ALEXANDRIA, La. (BP)–In 2005, Barack Obama, then-Senator of Illinois, made the following statement: “Reconciliation is therefore the wrong place for policy changes. In short, the reconciliation process appears to have lost its proper meaning. … A vehicle designed for deficit reduction and fiscal responsibility has been hijacked to facilitate reckless deficits and unsustainable debt.”
President Obama made the statement when Republicans controlled the Senate and threatened to employ the procedure known as reconciliation in order to require a simple majority vote rather than the 60 votes necessary to end a potential filibuster.
It seems now that President Obama has the upper hand with Democrat dominance in the Senate he is more than willing to use reconciliation in reference to health care legislation he is desperate to pass.
While the process known as reconciliation is currently being tossed around by lawmakers, news anchors and political pundits, how many of us ordinary folk really understand what it entails?
According to a 2008 U.S. House report (http://budget.house.gov/crs-reports/RL30862.pdf) reconciliation is an optional procedure introduced in the Congressional Budget Act of 1974 “by which Congress implements budget resolution policies affecting mainly permanent spending and revenue programs.”
One of the original purposes of reconciliation was to ensure that a minority couldn’t block important business like passing a budget or reducing the deficit. Since its inception the procedure has been amended and now limits debate and amendments on a particular bill. The end result is that reconciliation favors the majority party.
The original intention of reconciliation had a fairly narrow purpose, according to The Brookings Institution, a nonprofit public policy organization based in Washington, D.C.
“[R]econciliation,” The Brookings Institution says, “was intended to bring revenue and direct spending under existing laws and into conformity with the levels set in the annual budget resolution.” Initially, it was used to cut the budget deficit by increasing revenues and/or decreasing spending. Most recently its primary purpose has been to reduce taxes.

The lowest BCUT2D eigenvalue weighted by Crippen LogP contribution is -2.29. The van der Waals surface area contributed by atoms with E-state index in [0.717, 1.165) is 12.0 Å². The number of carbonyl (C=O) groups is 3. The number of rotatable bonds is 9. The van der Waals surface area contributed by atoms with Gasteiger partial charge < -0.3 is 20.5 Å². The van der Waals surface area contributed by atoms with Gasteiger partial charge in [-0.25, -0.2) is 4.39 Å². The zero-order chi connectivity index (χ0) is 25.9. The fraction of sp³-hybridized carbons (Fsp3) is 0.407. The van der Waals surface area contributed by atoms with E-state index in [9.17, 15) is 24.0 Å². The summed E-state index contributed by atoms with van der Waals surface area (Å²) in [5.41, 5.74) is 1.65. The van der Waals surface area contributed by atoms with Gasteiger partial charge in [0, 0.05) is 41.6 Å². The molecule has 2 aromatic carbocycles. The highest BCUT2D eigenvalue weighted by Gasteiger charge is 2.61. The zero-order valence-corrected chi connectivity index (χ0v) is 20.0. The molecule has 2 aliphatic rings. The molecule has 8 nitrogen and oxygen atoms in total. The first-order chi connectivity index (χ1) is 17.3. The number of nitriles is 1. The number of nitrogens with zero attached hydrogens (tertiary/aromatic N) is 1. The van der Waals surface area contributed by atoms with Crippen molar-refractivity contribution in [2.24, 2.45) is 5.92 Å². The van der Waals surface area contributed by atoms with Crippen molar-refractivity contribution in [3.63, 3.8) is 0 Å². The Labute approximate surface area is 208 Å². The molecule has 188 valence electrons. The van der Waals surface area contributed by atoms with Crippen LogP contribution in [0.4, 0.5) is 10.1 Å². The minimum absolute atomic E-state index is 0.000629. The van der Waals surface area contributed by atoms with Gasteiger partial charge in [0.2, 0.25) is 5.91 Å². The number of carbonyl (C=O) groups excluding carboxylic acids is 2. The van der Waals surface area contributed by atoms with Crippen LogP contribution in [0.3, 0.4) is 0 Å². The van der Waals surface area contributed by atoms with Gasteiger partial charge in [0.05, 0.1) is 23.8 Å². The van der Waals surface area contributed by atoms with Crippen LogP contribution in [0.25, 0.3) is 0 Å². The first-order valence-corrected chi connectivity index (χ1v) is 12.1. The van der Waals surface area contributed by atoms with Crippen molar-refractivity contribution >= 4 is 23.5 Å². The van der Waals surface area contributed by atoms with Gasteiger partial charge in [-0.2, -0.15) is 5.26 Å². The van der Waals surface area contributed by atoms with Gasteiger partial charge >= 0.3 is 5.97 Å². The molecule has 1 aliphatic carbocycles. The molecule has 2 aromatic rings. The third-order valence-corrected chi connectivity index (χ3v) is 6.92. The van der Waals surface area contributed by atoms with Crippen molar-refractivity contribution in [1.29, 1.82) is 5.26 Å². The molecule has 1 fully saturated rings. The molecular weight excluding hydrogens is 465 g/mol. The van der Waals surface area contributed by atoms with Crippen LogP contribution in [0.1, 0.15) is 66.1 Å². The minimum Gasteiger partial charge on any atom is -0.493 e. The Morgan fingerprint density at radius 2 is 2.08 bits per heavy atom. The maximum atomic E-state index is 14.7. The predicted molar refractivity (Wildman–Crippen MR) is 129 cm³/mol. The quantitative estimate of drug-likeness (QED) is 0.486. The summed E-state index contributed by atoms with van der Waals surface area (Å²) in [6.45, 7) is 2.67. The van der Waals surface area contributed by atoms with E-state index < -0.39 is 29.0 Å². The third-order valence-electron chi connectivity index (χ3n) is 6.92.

As then-Sen. Obama rightly observed in 2005, “[T]he reconciliation process appears to have lost its proper meaning.” Since its inception, Congress has used the procedure to enact far-reaching omnibus budget bills.
“The Budget Report” reveals that since its introduction, 19 reconciliation bills have been signed into law — 17 of these have been by Republican presidents. Another three were written by Republican majorities in Congress, but were subsequently vetoed by President Bill Clinton.
It is worth nothing that President Clinton wanted to use reconciliation to pass his 1993 health care plan, but Sen. Robert Byrd , D-W.Va, insisted that the health care plan was out of bounds for a process that is theoretically about budgets.
“Reconciliation was intended to adjust revenue and spending levels in order to reduce deficits. … it was not designed to … restructure the entire health care system,” said Byrd, according to The Cato Institute, a non-profit public policy research foundation headquartered in Washington, D.C.
Byrd added that using reconciliation for health care would “violate the intent and spirit of the budget process, and do serious injury to the Constitutional role of the Senate.”
Addressing the issue of reconciliation, again in 2005, then-Sen. Obama said, “You know, the Founders designed this system, as frustrating it is, to make sure that there’s a broad consensus before the country moves forward.”
I could not agree more with the then-senator, now president. Our Founders necessarily made it difficult for any legislation to be passed. It was part of their plan to keep the federal government constrained.
Like too many ideas that originate in Congress, the reconciliation procedure introduced in 1974 has been plagued by unintended consequences and, per its original intent, has been abused.
Currently, Democrats are seeking to justify the potential use of reconciliation to pass sweeping health care legislation by pointing out the fact that Republicans have also utilized the procedure. While it is true Republicans have employed reconciliation, it does not necessarily make their use of the procedure proper.
When elected officials try to justify the use of a legislative maneuver by pointing to the opposition’s past misuse of the same procedure, it is clear we have a dearth of leadership.
There is only one person who can lead during this contentious debate over health care. It is the president. We were told during his campaign that he had the intellect, vision and compassion to lead America into the future.
President Obama can show statesmanship by leading from the middle on much needed health care reform or he can continue the current contentious course.
If the president advocates for the use of reconciliation to ram health care legislation through Congress, he will effectively toss a spitball at a majority of Americans.
Democrats may justify it by pointing to the fact Republicans have tossed their fair share of spitballs. In the end, however, a spit ball is still a spit ball, and reconciliation is a measure that is too easily misused by the majority.
Kelly Boggs is a weekly columnist for Baptist Press and editor of the Baptist Message (www.baptistmessage.com), newsjournal of the Louisiana Baptist Convention.